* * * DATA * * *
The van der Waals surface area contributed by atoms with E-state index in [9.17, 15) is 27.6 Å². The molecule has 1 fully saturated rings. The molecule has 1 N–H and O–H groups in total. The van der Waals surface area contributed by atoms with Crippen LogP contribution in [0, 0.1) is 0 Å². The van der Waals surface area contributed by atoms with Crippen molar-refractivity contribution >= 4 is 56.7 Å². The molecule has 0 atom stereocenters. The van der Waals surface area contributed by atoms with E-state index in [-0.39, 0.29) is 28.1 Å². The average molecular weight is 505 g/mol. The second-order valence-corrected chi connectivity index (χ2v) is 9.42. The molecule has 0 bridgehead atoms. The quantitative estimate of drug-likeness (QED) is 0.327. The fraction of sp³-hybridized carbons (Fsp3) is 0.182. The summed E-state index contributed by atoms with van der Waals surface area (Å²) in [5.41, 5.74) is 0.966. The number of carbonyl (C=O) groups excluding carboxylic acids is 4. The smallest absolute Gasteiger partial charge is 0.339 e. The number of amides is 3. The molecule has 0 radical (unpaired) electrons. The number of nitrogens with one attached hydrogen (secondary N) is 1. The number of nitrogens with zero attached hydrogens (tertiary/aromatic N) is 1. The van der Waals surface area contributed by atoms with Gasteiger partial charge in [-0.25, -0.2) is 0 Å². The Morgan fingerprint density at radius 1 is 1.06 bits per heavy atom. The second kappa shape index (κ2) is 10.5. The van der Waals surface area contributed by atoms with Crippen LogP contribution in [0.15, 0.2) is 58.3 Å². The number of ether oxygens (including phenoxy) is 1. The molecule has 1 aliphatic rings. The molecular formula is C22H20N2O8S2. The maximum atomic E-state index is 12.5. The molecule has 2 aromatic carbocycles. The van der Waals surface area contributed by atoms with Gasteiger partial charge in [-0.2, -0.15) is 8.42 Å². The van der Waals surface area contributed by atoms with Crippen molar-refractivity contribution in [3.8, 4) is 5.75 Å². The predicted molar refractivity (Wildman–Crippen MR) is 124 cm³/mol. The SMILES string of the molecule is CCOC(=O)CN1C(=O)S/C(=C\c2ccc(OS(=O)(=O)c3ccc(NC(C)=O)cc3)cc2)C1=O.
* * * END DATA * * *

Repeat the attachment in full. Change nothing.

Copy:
The van der Waals surface area contributed by atoms with E-state index in [9.17, 15) is 27.6 Å². The molecule has 1 fully saturated rings. The molecule has 1 N–H and O–H groups in total. The van der Waals surface area contributed by atoms with Crippen LogP contribution in [0, 0.1) is 0 Å². The van der Waals surface area contributed by atoms with Crippen molar-refractivity contribution >= 4 is 56.7 Å². The molecule has 0 atom stereocenters. The van der Waals surface area contributed by atoms with E-state index in [-0.39, 0.29) is 28.1 Å². The average molecular weight is 505 g/mol. The second-order valence-corrected chi connectivity index (χ2v) is 9.42. The molecule has 0 bridgehead atoms. The quantitative estimate of drug-likeness (QED) is 0.327. The fraction of sp³-hybridized carbons (Fsp3) is 0.182. The summed E-state index contributed by atoms with van der Waals surface area (Å²) in [5.41, 5.74) is 0.966. The number of carbonyl (C=O) groups excluding carboxylic acids is 4. The smallest absolute Gasteiger partial charge is 0.339 e. The number of amides is 3. The molecule has 0 radical (unpaired) electrons. The number of nitrogens with one attached hydrogen (secondary N) is 1. The number of nitrogens with zero attached hydrogens (tertiary/aromatic N) is 1. The van der Waals surface area contributed by atoms with Gasteiger partial charge in [-0.25, -0.2) is 0 Å². The Morgan fingerprint density at radius 1 is 1.06 bits per heavy atom. The second kappa shape index (κ2) is 10.5. The van der Waals surface area contributed by atoms with Crippen LogP contribution in [0.15, 0.2) is 58.3 Å². The number of ether oxygens (including phenoxy) is 1. The molecule has 1 aliphatic rings. The molecular formula is C22H20N2O8S2. The maximum atomic E-state index is 12.5. The molecule has 2 aromatic carbocycles. The van der Waals surface area contributed by atoms with Gasteiger partial charge in [-0.2, -0.15) is 8.42 Å². The van der Waals surface area contributed by atoms with Crippen molar-refractivity contribution in [3.8, 4) is 5.75 Å². The predicted molar refractivity (Wildman–Crippen MR) is 124 cm³/mol. The SMILES string of the molecule is CCOC(=O)CN1C(=O)S/C(=C\c2ccc(OS(=O)(=O)c3ccc(NC(C)=O)cc3)cc2)C1=O.